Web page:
What Does a Home Inspector Do?

Home inspectors must comply with a state’s regulations and have the knowledge and skills required to work in their profession. Home Inspector Colorado Springs Co often uses cool tools, too!

Whether buying or selling, having a home inspection done can save you time and money. It can also help you make a more informed decision about your purchase or sale.

home inspectors

Home inspections give new home buyers visibility into potential issues with a property. This allows them to make an informed buying decision and avoid expensive surprises. Home inspectors are specially trained to evaluate the condition of a house, from its foundation to the roof. They also look for safety concerns and any problems that must be addressed immediately.

A home inspector will usually complete a comprehensive report that details everything they examined. They will include photos of the property, a description of the problem, and any recommendations for addressing it. They will often have a checklist of items that need to be checked and will either list the recommendations individually or compile them at the end of the report.

Other items that a home inspector might examine include appliances, such as an oven or refrigerator. They will check to see if they are working properly and will take note of any signs that they’re not, such as discoloration or corrosion. They will also check the plumbing, including the water heater and all plumbing fixtures, for any leaks or cracks.

If a home inspector finds any significant issues with a prospective home, they typically recommend that the buyer reconsider their offer or ask the seller to make the necessary repairs. Sometimes, the buyer may even walk away from the sale if the problems are too serious.

The roof protects a home from the elements, adding value and curb appeal. But it can also be a source of leaks, structural problems, and pest infestation. A professional roof inspection can help identify and diagnose issues before they become serious problems.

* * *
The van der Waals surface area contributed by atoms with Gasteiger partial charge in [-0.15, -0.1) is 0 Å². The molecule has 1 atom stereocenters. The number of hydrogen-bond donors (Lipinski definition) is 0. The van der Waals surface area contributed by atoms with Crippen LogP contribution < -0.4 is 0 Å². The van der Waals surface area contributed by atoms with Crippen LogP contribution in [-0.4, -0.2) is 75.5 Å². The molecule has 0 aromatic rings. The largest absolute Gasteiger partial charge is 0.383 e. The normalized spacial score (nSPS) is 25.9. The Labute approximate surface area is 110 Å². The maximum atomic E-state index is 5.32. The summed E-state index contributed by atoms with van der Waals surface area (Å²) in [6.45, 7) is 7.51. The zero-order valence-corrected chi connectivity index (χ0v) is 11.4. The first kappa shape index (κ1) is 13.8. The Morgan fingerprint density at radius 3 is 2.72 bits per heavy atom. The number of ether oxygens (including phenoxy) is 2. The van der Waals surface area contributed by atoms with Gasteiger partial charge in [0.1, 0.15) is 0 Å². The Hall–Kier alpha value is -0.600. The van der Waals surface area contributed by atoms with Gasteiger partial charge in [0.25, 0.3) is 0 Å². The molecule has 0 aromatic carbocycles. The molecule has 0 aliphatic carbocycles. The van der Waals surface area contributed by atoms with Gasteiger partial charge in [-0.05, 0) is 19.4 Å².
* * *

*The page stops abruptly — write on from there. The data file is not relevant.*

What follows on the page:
A licensed home inspector has to meet several requirements to become eligible to do residential inspections. These include passing the NYS Home Inspector Examination and completing 24 hours of continuing education. Architects, engineers, and code enforcement officials who inspect buildings as part of their jobs are exempt from these requirements.

When conducting a roof inspection, the inspector will walk around the roof and take pictures from different angles to document its condition. They will look for cracked, curling, or missing shingles, algae and moss buildup, and structural damage such as sagging and rot. They will also check the attic for signs of water intrusion and mold. The inspector will examine the ridge, soffit, and gable vents to ensure airflow.

The cost of a home inspection typically depends on the size and type of house. Home Advisor estimates that it costs an average of $315 for a home inspection, with more expensive homes costing more. Additional services like testing for radon, asbestos, lead, and plumbing can add to the price. However, these extra tests can be useful in determining the overall health of the home and are a good idea to conduct.

Electrical wiring issues are a leading cause of house fires, especially in older homes. Whether you’re selling your home or need a checkup, an inspection will help you determine how safe and sound your system is.

An electrical inspection includes:

  • Looking at the wiring for your house.
  • Checking outlets and switches for safety.
  • Assessing your breaker box and all the wiring in it.

Inspectors look for things like whether your wiring is up to code (in terms of wire gauge and location in the attic or crawl space) and if it’s properly sized for your home’s electrical demands.

For example, if you have old aluminum wires, which overheat more easily than copper, they should be replaced. In addition, your inspector will check that you have GFCI outlets where required, such as in garages and grade-level portions of unfinished buildings or near sinks. They also ensure that most circuits have AFCI breakers where needed, such as in kitchen small appliance outlets and wet bar sinks.

Finally, they’ll look for signs of overheating, which could indicate that your circuits are overloaded. They’ll also check the breaker box for proper labeling, amps, and signs of wear and tear. Inspectors also look at light fixtures to see if they’re close enough to doorways and at both ends of hallways, as well as check for proper bulb wattage and sufficient fixture sizes.